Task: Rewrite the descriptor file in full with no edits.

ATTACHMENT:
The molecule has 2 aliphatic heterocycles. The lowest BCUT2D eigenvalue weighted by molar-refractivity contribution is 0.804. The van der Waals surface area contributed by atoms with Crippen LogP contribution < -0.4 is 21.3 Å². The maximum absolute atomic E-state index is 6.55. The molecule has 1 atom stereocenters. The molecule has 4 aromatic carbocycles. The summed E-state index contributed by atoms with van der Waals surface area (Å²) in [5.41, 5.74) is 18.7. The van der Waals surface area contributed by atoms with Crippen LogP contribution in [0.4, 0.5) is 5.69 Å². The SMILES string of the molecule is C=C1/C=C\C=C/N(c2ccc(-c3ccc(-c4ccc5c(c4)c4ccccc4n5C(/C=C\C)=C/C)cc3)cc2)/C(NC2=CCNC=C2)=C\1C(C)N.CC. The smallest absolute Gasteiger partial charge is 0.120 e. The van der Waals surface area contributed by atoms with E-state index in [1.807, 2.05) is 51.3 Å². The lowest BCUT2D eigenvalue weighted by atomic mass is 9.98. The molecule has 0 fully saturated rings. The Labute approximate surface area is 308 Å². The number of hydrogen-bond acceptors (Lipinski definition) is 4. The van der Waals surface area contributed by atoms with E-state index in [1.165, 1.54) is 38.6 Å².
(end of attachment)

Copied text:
The molecule has 2 aliphatic heterocycles. The lowest BCUT2D eigenvalue weighted by molar-refractivity contribution is 0.804. The van der Waals surface area contributed by atoms with Crippen LogP contribution < -0.4 is 21.3 Å². The maximum absolute atomic E-state index is 6.55. The molecule has 1 atom stereocenters. The molecule has 4 aromatic carbocycles. The summed E-state index contributed by atoms with van der Waals surface area (Å²) in [5.41, 5.74) is 18.7. The van der Waals surface area contributed by atoms with Crippen LogP contribution in [0.4, 0.5) is 5.69 Å². The SMILES string of the molecule is C=C1/C=C\C=C/N(c2ccc(-c3ccc(-c4ccc5c(c4)c4ccccc4n5C(/C=C\C)=C/C)cc3)cc2)/C(NC2=CCNC=C2)=C\1C(C)N.CC. The smallest absolute Gasteiger partial charge is 0.120 e. The van der Waals surface area contributed by atoms with E-state index in [1.807, 2.05) is 51.3 Å². The lowest BCUT2D eigenvalue weighted by atomic mass is 9.98. The molecule has 0 fully saturated rings. The Labute approximate surface area is 308 Å². The number of hydrogen-bond acceptors (Lipinski definition) is 4. The van der Waals surface area contributed by atoms with E-state index in [1.165, 1.54) is 38.6 Å².